Phytoestrogens, which are plant-based compounds that resemble estrogen, bind to estrogen receptors in the human body. However, phytoestrogens aren’t as potent as the estrogens your body produces. Therefore, in situations where less estrogen stimulation is desirable – endometriosis, for example – phytoestrogens may reduce your symptoms by occupying estrogen receptors and preventing your own estrogen from exerting its full effects. Conversely, when your own estrogen levels are low (e.g., menopause), phytoestrogens bind to receptors that would not otherwise be occupied and exert a weak estrogenic effect.
Sources of phytoestrogens include (in no particular order):
- Soy or tofu
- Burdock root
- Dried beans
- Sweet potatoes
- Red clover
- Mung beans
- Alfalfa sprouts
- Wild yam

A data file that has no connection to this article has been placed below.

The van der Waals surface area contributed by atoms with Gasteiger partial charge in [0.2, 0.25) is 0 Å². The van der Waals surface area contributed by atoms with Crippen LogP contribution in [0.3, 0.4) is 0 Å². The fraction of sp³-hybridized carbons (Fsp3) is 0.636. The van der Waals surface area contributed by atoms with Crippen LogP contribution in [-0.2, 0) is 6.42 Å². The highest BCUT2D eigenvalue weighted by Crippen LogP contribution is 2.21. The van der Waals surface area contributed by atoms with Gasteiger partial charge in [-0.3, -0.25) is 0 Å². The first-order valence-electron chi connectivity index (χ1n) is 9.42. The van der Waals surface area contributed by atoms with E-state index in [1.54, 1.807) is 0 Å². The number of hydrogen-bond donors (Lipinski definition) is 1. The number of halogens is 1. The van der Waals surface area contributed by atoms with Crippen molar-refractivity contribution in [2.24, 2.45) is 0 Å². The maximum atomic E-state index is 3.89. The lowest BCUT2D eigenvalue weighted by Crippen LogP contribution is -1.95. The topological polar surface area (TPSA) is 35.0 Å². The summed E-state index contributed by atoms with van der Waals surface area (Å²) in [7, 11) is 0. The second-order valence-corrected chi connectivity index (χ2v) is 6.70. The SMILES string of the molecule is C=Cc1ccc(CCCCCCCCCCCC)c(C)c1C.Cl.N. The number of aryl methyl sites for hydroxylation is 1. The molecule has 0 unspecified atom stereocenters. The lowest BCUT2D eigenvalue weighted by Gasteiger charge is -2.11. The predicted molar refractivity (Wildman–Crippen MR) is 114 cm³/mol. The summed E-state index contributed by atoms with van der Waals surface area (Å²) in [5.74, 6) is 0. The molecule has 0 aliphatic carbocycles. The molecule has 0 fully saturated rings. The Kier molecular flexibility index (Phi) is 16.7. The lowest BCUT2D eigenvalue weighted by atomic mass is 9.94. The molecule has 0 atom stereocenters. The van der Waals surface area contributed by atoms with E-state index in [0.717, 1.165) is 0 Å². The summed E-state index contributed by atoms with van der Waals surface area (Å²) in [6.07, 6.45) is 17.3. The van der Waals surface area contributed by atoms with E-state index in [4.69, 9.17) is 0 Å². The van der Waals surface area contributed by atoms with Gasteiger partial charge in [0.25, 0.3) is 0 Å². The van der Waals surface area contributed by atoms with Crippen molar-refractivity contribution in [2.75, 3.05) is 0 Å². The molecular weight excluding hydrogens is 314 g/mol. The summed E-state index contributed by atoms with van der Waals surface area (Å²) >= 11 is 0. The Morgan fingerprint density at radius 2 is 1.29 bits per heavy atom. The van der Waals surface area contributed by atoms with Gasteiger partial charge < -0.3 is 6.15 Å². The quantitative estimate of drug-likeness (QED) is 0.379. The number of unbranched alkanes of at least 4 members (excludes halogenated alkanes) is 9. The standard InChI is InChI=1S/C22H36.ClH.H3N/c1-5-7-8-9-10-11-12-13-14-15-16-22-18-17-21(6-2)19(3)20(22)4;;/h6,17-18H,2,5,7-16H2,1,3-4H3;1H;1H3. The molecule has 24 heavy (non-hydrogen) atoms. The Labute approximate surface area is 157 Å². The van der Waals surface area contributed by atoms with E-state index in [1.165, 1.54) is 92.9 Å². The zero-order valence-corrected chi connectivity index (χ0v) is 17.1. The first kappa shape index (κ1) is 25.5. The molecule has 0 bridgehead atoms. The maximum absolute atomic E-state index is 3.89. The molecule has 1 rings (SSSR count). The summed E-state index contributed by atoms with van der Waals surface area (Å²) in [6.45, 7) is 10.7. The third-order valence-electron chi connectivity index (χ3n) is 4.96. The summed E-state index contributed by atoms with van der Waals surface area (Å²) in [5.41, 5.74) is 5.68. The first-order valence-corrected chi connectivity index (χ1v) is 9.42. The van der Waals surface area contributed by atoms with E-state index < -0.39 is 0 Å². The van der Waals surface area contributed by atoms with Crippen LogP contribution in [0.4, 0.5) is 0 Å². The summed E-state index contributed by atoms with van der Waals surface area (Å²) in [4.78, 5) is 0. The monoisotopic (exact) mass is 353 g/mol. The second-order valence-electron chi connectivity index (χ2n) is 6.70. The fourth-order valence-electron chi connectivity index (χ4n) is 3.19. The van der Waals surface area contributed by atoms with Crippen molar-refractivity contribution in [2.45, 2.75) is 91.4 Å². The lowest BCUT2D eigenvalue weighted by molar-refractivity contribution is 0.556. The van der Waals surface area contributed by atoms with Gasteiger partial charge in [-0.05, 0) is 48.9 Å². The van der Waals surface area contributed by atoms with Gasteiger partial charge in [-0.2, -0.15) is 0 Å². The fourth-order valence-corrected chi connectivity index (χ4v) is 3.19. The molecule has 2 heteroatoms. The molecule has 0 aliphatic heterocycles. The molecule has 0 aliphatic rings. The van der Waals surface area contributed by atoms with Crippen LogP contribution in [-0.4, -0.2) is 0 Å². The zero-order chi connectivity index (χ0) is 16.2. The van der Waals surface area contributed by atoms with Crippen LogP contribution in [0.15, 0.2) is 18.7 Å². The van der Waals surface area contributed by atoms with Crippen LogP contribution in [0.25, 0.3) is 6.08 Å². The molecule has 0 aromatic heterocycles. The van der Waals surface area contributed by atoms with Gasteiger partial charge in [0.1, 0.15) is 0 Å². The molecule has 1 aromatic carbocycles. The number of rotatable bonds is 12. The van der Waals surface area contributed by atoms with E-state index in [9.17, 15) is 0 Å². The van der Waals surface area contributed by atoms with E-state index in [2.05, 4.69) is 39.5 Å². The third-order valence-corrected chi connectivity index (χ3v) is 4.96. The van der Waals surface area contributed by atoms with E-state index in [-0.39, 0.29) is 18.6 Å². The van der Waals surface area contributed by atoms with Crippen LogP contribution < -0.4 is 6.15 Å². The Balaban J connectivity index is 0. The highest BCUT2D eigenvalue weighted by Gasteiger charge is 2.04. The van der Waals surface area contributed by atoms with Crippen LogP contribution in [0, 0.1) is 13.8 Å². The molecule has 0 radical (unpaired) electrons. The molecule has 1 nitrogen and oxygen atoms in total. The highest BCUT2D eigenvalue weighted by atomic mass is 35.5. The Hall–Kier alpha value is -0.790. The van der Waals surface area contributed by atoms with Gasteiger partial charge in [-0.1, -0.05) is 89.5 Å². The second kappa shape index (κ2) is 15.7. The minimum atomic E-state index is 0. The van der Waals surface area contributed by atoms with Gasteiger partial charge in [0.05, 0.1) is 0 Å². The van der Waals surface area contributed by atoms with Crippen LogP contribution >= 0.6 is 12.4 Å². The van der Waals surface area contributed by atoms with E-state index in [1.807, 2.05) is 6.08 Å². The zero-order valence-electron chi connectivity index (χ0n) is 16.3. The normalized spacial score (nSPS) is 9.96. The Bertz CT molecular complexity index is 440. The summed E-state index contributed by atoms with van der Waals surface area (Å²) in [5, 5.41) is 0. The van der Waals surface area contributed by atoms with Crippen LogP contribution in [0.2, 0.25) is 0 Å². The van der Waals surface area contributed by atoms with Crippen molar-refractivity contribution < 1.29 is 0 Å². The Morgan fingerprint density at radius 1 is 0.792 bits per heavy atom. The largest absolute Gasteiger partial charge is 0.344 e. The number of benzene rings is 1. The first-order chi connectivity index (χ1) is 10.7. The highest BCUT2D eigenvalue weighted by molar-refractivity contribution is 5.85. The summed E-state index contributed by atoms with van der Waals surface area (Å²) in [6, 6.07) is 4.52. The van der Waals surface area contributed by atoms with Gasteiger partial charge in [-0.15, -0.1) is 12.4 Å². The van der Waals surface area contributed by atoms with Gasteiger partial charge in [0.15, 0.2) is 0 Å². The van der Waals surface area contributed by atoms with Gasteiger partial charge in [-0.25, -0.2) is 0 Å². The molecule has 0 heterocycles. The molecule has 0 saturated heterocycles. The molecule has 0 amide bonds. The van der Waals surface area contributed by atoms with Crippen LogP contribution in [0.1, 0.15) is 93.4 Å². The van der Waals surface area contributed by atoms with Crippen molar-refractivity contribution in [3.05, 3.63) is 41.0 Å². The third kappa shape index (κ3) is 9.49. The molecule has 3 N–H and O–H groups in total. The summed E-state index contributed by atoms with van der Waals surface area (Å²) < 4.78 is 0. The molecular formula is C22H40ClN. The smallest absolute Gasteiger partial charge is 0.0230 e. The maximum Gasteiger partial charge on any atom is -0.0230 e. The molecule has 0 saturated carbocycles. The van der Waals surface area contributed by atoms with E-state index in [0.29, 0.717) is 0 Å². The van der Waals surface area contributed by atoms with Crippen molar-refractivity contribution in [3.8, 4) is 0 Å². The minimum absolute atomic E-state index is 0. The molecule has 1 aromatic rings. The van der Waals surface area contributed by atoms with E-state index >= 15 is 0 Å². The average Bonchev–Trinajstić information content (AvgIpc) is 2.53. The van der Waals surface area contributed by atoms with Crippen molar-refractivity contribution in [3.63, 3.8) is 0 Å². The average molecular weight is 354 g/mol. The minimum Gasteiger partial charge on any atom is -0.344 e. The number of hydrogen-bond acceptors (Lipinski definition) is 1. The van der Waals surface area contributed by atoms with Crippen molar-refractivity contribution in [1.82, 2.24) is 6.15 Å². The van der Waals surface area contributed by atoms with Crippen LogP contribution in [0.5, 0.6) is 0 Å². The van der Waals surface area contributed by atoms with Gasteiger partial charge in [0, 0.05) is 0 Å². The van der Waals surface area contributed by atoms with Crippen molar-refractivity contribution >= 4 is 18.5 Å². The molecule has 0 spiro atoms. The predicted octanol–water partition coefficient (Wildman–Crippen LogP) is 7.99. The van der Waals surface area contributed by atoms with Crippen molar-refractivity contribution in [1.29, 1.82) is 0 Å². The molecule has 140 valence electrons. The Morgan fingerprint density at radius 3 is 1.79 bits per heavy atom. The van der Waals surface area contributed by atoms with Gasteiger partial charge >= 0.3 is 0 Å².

Estradiol is the most potent form of estrogen in your body. Conversion of estradiol to weaker forms, such as estriol, occurs naturally in your liver. Like phytoestrogens, estriol binds to estrogen receptors but exerts a weaker effect than estradiol.
Indole-3-carbinol, a compound found in cruciferous vegetables like broccoli, cauliflower and cabbage, hastens the conversion of estradiol to estriol. Thus, a diet that is high in indoles – or an indole supplement – may reduce the symptoms of endometriosis. As an added benefit, indoles appear to decrease your risk for certain malignancies, such as colon cancer.
Inflammation is the driving force behind the pain and scarring that characterize endometriosis. Interrupting the inflammatory process requires a multi-factorial approach that includes proper diet, sufficient rest, stress reduction and anti-inflammatory herbs.
Some key measures to consider:
- Avoid refined or processed foods; limit sugar, alcohol and caffeine.